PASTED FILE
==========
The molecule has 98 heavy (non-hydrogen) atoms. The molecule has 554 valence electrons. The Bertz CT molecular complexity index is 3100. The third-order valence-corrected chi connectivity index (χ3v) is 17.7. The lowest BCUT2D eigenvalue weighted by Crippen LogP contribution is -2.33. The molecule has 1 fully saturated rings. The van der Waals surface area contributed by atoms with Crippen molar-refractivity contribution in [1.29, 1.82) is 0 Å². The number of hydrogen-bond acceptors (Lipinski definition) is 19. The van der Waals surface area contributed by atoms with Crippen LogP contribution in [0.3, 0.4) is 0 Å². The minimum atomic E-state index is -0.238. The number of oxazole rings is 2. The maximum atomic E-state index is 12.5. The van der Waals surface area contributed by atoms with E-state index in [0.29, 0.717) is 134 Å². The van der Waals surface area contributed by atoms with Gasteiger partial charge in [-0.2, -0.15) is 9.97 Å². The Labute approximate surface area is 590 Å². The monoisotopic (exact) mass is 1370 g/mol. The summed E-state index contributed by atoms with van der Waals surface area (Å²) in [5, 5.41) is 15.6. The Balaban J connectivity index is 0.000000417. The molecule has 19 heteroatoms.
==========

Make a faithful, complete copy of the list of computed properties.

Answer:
The molecule has 98 heavy (non-hydrogen) atoms. The molecule has 554 valence electrons. The Bertz CT molecular complexity index is 3100. The third-order valence-corrected chi connectivity index (χ3v) is 17.7. The lowest BCUT2D eigenvalue weighted by Crippen LogP contribution is -2.33. The molecule has 1 fully saturated rings. The van der Waals surface area contributed by atoms with Crippen molar-refractivity contribution in [1.29, 1.82) is 0 Å². The number of hydrogen-bond acceptors (Lipinski definition) is 19. The van der Waals surface area contributed by atoms with Crippen LogP contribution in [0.3, 0.4) is 0 Å². The minimum atomic E-state index is -0.238. The number of oxazole rings is 2. The maximum atomic E-state index is 12.5. The van der Waals surface area contributed by atoms with E-state index in [0.29, 0.717) is 134 Å². The van der Waals surface area contributed by atoms with Gasteiger partial charge in [-0.2, -0.15) is 9.97 Å². The Labute approximate surface area is 590 Å². The monoisotopic (exact) mass is 1370 g/mol. The summed E-state index contributed by atoms with van der Waals surface area (Å²) in [5, 5.41) is 15.6. The Balaban J connectivity index is 0.000000417. The molecule has 19 heteroatoms.